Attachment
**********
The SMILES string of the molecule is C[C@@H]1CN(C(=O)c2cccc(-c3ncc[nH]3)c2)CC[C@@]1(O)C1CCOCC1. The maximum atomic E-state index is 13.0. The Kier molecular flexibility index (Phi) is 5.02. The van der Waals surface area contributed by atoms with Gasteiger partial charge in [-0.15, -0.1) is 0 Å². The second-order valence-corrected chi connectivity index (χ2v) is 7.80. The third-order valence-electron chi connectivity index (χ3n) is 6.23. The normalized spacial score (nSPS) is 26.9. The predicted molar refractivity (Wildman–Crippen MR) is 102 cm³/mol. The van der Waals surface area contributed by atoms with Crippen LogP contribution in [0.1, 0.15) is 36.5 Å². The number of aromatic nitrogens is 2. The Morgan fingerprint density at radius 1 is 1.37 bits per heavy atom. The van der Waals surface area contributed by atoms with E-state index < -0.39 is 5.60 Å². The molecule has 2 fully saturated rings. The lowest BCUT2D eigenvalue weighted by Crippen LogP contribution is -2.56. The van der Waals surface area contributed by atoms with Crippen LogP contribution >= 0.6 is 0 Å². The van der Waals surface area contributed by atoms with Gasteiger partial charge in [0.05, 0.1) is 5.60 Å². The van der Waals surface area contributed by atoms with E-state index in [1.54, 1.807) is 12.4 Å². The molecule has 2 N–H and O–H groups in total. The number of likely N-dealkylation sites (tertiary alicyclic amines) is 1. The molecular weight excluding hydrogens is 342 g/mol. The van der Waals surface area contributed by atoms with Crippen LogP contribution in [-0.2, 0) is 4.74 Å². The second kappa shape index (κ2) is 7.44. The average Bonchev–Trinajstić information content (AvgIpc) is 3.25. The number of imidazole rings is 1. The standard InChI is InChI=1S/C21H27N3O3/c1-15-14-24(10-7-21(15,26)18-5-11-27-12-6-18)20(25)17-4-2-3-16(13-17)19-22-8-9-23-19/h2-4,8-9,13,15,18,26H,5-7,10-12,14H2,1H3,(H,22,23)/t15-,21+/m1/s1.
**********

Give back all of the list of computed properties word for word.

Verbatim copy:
The SMILES string of the molecule is C[C@@H]1CN(C(=O)c2cccc(-c3ncc[nH]3)c2)CC[C@@]1(O)C1CCOCC1. The maximum atomic E-state index is 13.0. The Kier molecular flexibility index (Phi) is 5.02. The van der Waals surface area contributed by atoms with Gasteiger partial charge in [-0.15, -0.1) is 0 Å². The second-order valence-corrected chi connectivity index (χ2v) is 7.80. The third-order valence-electron chi connectivity index (χ3n) is 6.23. The normalized spacial score (nSPS) is 26.9. The predicted molar refractivity (Wildman–Crippen MR) is 102 cm³/mol. The van der Waals surface area contributed by atoms with Crippen LogP contribution in [0.1, 0.15) is 36.5 Å². The number of aromatic nitrogens is 2. The Morgan fingerprint density at radius 1 is 1.37 bits per heavy atom. The van der Waals surface area contributed by atoms with E-state index < -0.39 is 5.60 Å². The molecule has 2 fully saturated rings. The lowest BCUT2D eigenvalue weighted by Crippen LogP contribution is -2.56. The van der Waals surface area contributed by atoms with Crippen LogP contribution >= 0.6 is 0 Å². The van der Waals surface area contributed by atoms with Gasteiger partial charge in [0.05, 0.1) is 5.60 Å². The van der Waals surface area contributed by atoms with E-state index in [1.54, 1.807) is 12.4 Å². The molecule has 2 N–H and O–H groups in total. The number of likely N-dealkylation sites (tertiary alicyclic amines) is 1. The molecular weight excluding hydrogens is 342 g/mol. The van der Waals surface area contributed by atoms with Crippen LogP contribution in [-0.2, 0) is 4.74 Å². The second kappa shape index (κ2) is 7.44. The average Bonchev–Trinajstić information content (AvgIpc) is 3.25. The number of imidazole rings is 1. The standard InChI is InChI=1S/C21H27N3O3/c1-15-14-24(10-7-21(15,26)18-5-11-27-12-6-18)20(25)17-4-2-3-16(13-17)19-22-8-9-23-19/h2-4,8-9,13,15,18,26H,5-7,10-12,14H2,1H3,(H,22,23)/t15-,21+/m1/s1.